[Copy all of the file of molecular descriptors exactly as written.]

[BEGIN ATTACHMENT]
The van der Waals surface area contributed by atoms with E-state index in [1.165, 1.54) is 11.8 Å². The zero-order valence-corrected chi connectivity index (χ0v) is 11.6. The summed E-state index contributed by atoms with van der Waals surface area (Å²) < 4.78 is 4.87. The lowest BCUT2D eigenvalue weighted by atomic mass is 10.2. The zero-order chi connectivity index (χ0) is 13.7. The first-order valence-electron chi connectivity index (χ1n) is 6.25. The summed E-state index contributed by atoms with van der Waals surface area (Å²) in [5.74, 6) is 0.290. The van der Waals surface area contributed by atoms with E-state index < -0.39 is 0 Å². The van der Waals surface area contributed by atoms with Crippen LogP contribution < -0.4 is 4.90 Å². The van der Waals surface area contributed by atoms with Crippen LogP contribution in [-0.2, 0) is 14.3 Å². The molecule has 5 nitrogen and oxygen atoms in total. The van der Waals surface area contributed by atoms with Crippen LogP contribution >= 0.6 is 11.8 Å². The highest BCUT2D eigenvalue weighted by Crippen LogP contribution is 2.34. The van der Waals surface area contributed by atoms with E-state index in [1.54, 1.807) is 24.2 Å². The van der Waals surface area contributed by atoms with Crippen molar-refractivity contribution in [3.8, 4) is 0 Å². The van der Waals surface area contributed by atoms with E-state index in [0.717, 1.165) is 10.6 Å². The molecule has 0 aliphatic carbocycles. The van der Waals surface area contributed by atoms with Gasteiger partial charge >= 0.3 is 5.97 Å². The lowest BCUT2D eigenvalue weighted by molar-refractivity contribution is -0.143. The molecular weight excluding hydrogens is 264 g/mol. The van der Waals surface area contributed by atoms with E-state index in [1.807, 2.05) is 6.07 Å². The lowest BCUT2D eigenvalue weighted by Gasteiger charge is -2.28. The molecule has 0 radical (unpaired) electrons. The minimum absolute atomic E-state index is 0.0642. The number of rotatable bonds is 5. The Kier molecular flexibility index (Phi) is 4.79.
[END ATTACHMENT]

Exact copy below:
The van der Waals surface area contributed by atoms with E-state index in [1.165, 1.54) is 11.8 Å². The zero-order valence-corrected chi connectivity index (χ0v) is 11.6. The summed E-state index contributed by atoms with van der Waals surface area (Å²) < 4.78 is 4.87. The lowest BCUT2D eigenvalue weighted by atomic mass is 10.2. The zero-order chi connectivity index (χ0) is 13.7. The first-order valence-electron chi connectivity index (χ1n) is 6.25. The summed E-state index contributed by atoms with van der Waals surface area (Å²) in [5.74, 6) is 0.290. The van der Waals surface area contributed by atoms with E-state index < -0.39 is 0 Å². The van der Waals surface area contributed by atoms with Crippen LogP contribution < -0.4 is 4.90 Å². The van der Waals surface area contributed by atoms with Crippen LogP contribution in [-0.2, 0) is 14.3 Å². The molecule has 5 nitrogen and oxygen atoms in total. The van der Waals surface area contributed by atoms with Crippen LogP contribution >= 0.6 is 11.8 Å². The highest BCUT2D eigenvalue weighted by Crippen LogP contribution is 2.34. The van der Waals surface area contributed by atoms with E-state index in [1.54, 1.807) is 24.2 Å². The van der Waals surface area contributed by atoms with Crippen molar-refractivity contribution in [3.8, 4) is 0 Å². The van der Waals surface area contributed by atoms with E-state index in [0.717, 1.165) is 10.6 Å². The molecule has 0 aliphatic carbocycles. The van der Waals surface area contributed by atoms with Gasteiger partial charge >= 0.3 is 5.97 Å². The lowest BCUT2D eigenvalue weighted by molar-refractivity contribution is -0.143. The molecular weight excluding hydrogens is 264 g/mol. The van der Waals surface area contributed by atoms with E-state index in [1.807, 2.05) is 6.07 Å². The lowest BCUT2D eigenvalue weighted by Gasteiger charge is -2.28. The molecule has 0 radical (unpaired) electrons. The minimum absolute atomic E-state index is 0.0642. The number of rotatable bonds is 5. The Kier molecular flexibility index (Phi) is 4.79.